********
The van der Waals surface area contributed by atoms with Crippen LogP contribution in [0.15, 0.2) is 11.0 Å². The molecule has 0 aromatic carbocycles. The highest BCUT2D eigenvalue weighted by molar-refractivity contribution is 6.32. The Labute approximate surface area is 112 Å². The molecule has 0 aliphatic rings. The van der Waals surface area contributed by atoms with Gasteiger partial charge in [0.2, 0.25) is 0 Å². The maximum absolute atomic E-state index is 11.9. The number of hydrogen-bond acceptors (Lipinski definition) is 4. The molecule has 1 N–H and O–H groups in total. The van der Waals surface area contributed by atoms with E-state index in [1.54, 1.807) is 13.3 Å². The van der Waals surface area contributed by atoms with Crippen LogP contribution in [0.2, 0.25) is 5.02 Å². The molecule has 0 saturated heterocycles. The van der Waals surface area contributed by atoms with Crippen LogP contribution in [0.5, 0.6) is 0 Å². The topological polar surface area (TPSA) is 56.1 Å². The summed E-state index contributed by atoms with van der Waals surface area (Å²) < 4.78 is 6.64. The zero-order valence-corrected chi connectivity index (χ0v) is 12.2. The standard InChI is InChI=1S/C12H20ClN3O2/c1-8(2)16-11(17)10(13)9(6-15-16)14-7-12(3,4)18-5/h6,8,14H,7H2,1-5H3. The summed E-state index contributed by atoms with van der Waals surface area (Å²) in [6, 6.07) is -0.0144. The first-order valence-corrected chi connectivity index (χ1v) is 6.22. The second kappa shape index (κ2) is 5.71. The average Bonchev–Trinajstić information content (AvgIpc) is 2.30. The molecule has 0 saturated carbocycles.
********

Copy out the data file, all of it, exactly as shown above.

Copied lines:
The van der Waals surface area contributed by atoms with Crippen LogP contribution in [0.15, 0.2) is 11.0 Å². The molecule has 0 aromatic carbocycles. The highest BCUT2D eigenvalue weighted by molar-refractivity contribution is 6.32. The Labute approximate surface area is 112 Å². The molecule has 0 aliphatic rings. The van der Waals surface area contributed by atoms with Gasteiger partial charge in [0.2, 0.25) is 0 Å². The maximum absolute atomic E-state index is 11.9. The number of hydrogen-bond acceptors (Lipinski definition) is 4. The molecule has 1 N–H and O–H groups in total. The van der Waals surface area contributed by atoms with E-state index in [1.54, 1.807) is 13.3 Å². The van der Waals surface area contributed by atoms with Crippen LogP contribution in [0.2, 0.25) is 5.02 Å². The molecule has 0 saturated heterocycles. The van der Waals surface area contributed by atoms with Crippen LogP contribution in [0.5, 0.6) is 0 Å². The topological polar surface area (TPSA) is 56.1 Å². The summed E-state index contributed by atoms with van der Waals surface area (Å²) < 4.78 is 6.64. The zero-order valence-corrected chi connectivity index (χ0v) is 12.2. The standard InChI is InChI=1S/C12H20ClN3O2/c1-8(2)16-11(17)10(13)9(6-15-16)14-7-12(3,4)18-5/h6,8,14H,7H2,1-5H3. The summed E-state index contributed by atoms with van der Waals surface area (Å²) in [6, 6.07) is -0.0144. The first-order valence-corrected chi connectivity index (χ1v) is 6.22. The second kappa shape index (κ2) is 5.71. The average Bonchev–Trinajstić information content (AvgIpc) is 2.30. The molecule has 0 saturated carbocycles.